Sask. doctor calls for lockdown as COVID-19 begins to push intensive care units to the limit – .

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Manitoba steps out of code red as COVID-19 numbers drop again – .


A Saskatchewan doctor is sounding the alarm and calling on the private government to implement tougher COVID-19 restrictions to help preserve the capacity of the province’s intensive care units.
Dr. Alex Wong is an infectious disease physician at the Regina General Hospital. He says the current state of COVID-19 in Saskatchewan is, in a nutshell, “bad.”

“We’re on exactly the same trajectory as Alberta, you know, and we have fewer restrictions than Alberta, and our critical care capacity is obviously already at maximum,” Wong said.

“We don’t expect anything to change drastically in the next two or three weeks, probably at least, unless some very important steps are put in place. ”

This means going further than the restrictions announced by the province last week, which included the return of a mandatory mask warrant and the introduction of proof of vaccination policy.

Wong says Saskatchewan may need to put in place a lockdown.

Broken records

Over the weekend and Monday, Saskatchewan broke records for daily cases, hospitalizations and the number of COVID-19 patients in intensive care.

The record number of COVID-19 patients in intensive care units (ICU) is what worries Wong so much.

Intensive care units have limited resources and it is best to view COVID-19 patients as an additional burden on top of any other patients who might need specialist care.

Wong says that when intensive care units become overcrowded and there are no more beds, it will affect not only those with COVID-19 but others as well.

Anyone, even those who might need urgent care for something like a car accident, could face the prospect of no hospital beds available and limited staff.

This means sorting out cases or deciding which patients will receive life-saving care.

People could die, Wong said.

“If we choose to do nothing, it’s just going to cost us lives,” he said.

Intensive care taken to the limit

This choice is not only a theoretical possibility either.

Last week, the Saskatchewan Health Authority (SHA) confirmed it had moved to the second of four growing phases of critical care capacity. The province was in the first stage three weeks ago.

On Monday, the SHA confirmed there were 82 patients in intensive care beds across the province at noon Monday.

There are normally only 79 intensive care beds, but Saskatchewan has increased its capacity by 22 additional beds for a total of 102.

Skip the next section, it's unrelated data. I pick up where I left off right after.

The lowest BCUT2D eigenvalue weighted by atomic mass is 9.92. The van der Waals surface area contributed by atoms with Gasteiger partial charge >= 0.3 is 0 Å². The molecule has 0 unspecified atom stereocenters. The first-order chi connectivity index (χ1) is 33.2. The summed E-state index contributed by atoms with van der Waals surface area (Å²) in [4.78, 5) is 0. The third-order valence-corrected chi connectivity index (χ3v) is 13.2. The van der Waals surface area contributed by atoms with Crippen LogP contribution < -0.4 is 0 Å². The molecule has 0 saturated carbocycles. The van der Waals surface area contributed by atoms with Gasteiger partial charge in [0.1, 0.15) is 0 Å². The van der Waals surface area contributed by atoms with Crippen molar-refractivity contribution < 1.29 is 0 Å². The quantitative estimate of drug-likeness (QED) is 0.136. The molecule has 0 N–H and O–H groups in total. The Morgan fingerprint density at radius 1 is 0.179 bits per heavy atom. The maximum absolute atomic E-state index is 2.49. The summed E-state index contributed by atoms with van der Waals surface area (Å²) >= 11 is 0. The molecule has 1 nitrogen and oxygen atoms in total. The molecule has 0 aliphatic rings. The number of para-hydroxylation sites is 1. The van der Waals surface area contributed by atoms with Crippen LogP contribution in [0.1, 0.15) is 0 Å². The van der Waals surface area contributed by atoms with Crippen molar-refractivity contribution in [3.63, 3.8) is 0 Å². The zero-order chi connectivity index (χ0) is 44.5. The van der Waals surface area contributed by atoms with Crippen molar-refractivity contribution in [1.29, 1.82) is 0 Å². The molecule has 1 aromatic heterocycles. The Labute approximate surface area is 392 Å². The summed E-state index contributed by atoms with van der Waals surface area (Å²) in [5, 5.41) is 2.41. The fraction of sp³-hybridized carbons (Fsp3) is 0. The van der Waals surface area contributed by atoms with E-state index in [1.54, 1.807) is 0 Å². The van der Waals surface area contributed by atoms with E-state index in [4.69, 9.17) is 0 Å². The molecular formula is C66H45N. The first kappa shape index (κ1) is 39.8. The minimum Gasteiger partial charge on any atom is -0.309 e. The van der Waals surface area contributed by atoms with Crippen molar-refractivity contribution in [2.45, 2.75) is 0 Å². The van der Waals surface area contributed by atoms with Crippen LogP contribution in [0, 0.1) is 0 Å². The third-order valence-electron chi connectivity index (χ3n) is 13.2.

An intensive care nurse attends to a patient in the intensive care unit at Centenary Hospital at the Scarborough Health Network in northeast Toronto on April 8, 2021. (Evan Mitsui/CBC)

The province says it is also using the Jim Pattison Children’s Hospital in Saskatoon for adult patients to meet increased demand in the city.

Confinement

Wong went so far as to say that a lockdown should be implemented to “significantly” limit the amount of contact individuals have with each other.

“We’re looking at several weeks, I think, before we start flattening [the curve] and we are already at the maximum, ”he said. “So it’s a bad place, which is why, unfortunately, we probably need more action pretty soon. “

Even with new measures, Wong says he’s not convinced Saskatchewan will avoid implementing triage protocols.

“It’s a really horrible situation that no one wants to be in,” he said.

“We’re just talking about making it less bad, frankly, not avoiding it altogether. I don’t think avoiding it will really be possible. “

Last week, it looked like Saskatchewan was a week or two behind Alberta and the state of COVID-19 there. Wong said recent data indicates this is probably no longer the case.

WATCH | Saskatchewan’s New COVID-19 Measures

Premier Scott Moe announces mandatory masking and proof of vaccination policies. Regina scholar Dr. Alex Wong joins ‘The Rundown’ host Carole MacNeil on CBC News Network for analysis after her remarks 5:29

The Health Ministry did not provide a response when asked to respond to Wong’s calls for tougher measures to be implemented.

Instead, the ministry made a brief statement saying they and the Saskatchewan Health Authority continue to monitor COVID-19 trends in the province.

“If further action is required, we will announce them publicly through press releases and press conferences,” the statement said.

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